Background & objectives: Epileptic seizures have been reported in patients on imipenem/cilastatin (Imi/Cil) therapy. To investigate contribution of N-methyl-D-aspartate (NMDA) receptors in inducing imipenem/cilastatin (Imi/Cil) seizures, the effects of competitive NMDA antagonist, APV [(±)-2-amino-5-phosphonovaIeric acid], non-competitive NMDA antagonist remacemide [(±)-2-amino-N-(1-methyl-1,2-diphenylethyl)-acetamide], and glycine receptor partial agonist HA-966 [(±)-(3-amino-1-hydroxypyrrolid-2-one)] on electroencephalographic (EEG) activity and behaviour were studied in rats.
Methods: Adult male Wistar albino rats were implanted with electrodes and cannulae were placed into the right lateral ventricle. Animals were divided into five groups: (i) saline (icv)+Imi/Cil (ii) APV (0.2 µmol)+Imi/Cil, (iii) APV (0.4 µmol)+Imi/Cil, (iv) remacemide (100 mg/kg, ip)+Imi/Cil, and (v) HA-966 (200 µg, icv)+Imi/Cil. The drugs were administered 30 min before icv injection of Imi/Cil (100/100 µg), and their effects on incidence of seizures, latencies to EEG changes and convulsions, severity, lethality and time to lethal outcome were studied.
Results: Imi/Cil provoked complete seizure response in all rats and all animals died within 10-18 min after the injection. EEC epileptiform activity preceded behavioral seizures. Clonic-tonic seizures were characterized by continuous bursts of high frequency high amplitude spikes in the EEG. The dose of 0.2 µmol of APV prolonged only the latency to the first EEG changes, while 0.4 µmol dose significantly influenced all seizure parameters. HA-966 increased only the latency to Imi/Cil-induced convulsions, while remacemide had no significant effect on seizure parameters.
Interpretation & conclusion: The results suggested that excitatory neurotransmission contributed to the generation and/or propagation of Imi/Cil-induced seizures in rats, and that the effects of NMDA antagonists depended on a particular binding site within the NMDA receptor complex, and affinity to that site.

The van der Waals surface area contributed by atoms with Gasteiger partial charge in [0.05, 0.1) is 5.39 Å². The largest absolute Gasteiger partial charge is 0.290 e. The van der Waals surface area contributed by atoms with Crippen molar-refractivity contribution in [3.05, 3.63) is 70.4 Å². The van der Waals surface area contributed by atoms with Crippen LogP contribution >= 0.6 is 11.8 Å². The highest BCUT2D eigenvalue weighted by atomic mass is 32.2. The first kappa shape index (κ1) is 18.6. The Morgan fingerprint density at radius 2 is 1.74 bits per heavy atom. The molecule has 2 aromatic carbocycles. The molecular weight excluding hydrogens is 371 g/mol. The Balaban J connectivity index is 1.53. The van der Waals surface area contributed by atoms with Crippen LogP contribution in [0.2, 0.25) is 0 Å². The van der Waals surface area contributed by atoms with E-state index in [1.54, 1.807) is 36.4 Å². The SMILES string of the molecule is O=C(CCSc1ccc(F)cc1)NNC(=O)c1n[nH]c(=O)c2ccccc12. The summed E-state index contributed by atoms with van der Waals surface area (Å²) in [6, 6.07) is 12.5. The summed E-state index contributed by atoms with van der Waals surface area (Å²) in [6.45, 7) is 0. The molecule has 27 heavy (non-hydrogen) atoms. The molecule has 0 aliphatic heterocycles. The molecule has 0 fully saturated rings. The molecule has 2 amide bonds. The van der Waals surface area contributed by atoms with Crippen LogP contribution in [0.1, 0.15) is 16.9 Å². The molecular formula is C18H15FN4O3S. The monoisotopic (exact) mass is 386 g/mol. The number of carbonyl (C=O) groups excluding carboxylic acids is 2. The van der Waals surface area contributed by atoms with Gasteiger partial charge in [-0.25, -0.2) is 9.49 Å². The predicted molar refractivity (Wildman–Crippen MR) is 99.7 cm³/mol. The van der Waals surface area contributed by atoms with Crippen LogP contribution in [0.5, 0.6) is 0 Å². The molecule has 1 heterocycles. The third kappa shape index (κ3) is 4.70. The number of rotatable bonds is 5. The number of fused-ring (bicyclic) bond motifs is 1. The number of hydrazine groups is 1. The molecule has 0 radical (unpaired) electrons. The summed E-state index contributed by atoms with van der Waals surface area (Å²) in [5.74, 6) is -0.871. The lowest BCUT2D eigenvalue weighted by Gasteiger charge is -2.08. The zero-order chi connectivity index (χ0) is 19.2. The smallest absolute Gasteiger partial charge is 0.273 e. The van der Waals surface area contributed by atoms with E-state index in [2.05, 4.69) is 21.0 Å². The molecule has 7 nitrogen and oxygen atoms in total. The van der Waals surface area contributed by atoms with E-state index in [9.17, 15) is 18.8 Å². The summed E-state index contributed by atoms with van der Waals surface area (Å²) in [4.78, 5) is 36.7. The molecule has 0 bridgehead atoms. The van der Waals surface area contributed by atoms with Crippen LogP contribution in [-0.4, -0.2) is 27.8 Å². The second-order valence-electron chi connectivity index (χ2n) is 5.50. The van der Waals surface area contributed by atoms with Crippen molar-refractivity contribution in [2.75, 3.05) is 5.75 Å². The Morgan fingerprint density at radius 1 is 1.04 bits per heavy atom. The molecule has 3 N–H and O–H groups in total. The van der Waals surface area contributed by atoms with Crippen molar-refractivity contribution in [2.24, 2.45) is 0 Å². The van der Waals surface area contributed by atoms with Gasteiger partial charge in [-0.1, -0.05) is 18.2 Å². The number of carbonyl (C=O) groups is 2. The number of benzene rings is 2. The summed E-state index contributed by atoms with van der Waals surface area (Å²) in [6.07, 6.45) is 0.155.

Key words APV * EEG * HA-966 * imipenem/cilastatin * NMDA * remacemide * seizures
The epileptic seizures are mainly caused by a disturbance of equilibrium between excitation and inhibition in the central nervous system (CNS). Drugs, which restore this equlibrium by potentiation of inhibition, or by suppression of excitation, may be effective anticonvulsants. Practically all known antagonists of excitatory amino acids exhibit anticonvulsant action. APV [(±)-2-amino-5-phosphonovaleric acid], a competitive antagonist of N-methyl-D-aspartate (NMDA) receptors, blocked chemically-induced seizures1-4, convulsions induced by electrical kindling of amygdala in rats5, audiogenic seizures in DBA/2 mice6 and sound-induced seizures in metaphit (1-1-3-isothiocyanatophenyl-cyclohexyl-piperidine)-treated mice7 and rats8. Remacemide [2-amino-N-(1-methyl-1,2-diphenylethyl)-acetamide], a non-competitive NMDA receptor antagonist, was effective against seizures induced by electroshock, NMDA, kainate, 4-aminopyridine, audiogenic seizures in DBA/2 mice9,10, and decreased spike-wave discharges in absence epilepsy in rats11. HA-966 (3-amino-1-hydroxypyrrolid-2-one), a low-efficacy partial agonist of glycine receptor of the NMDA receptor complex, acts as functional antagonist in v/vo12,13. HA-966 antagonized seizures elicited by NMDA2,N-methyl-D, L-aspartate14 (NMDLA), soundinduced seizures in mice14, and raised the threshold in amygdala kindling epilepsy in rats13.
Imipenem is a broad-spectrum antibiotic, which is used for treatment of serious infections in clinics in combination with cilastatin, an inhibitor of enzyme dipeptidase. interestingly, preclinical studies have not revealed the convulsant action of imipenem, and seizures have been reported for the first time in patients on imipenem/cilastatin (Imi/Cil) therapy15,16. In experimental animals Imi/Cil induced seizures after systemic17-19 and icv administration17-20. Cilastatmperse, administered at high doses, did not provoke convulsions17. Convulsant effects of Imi/Cil depend on animal species and route of administration. In DBA/2 and C57 mice Imi/Cil provoked seizures in the form of running, clonus and tonus17,18, while in rats seizures were of limbic type19,20. The convulsant effect of imipenem in mice was due to decrease in inhibition and increase in excitation; GABAA agonist nuiscimol, [alpha]-amino-3-hydroxy-5-methyl-4-isoxazolepropionic acid (AMPA)/kainate antagonists, competitive and non-competitive NMDA antagonists effectively blocked Imi/Cil-induced seizures in DBA/2 mice18. Binding of [^sup 3^H]GABA to GABA^sub A^ receptors was decreased in the presence of imipenem21.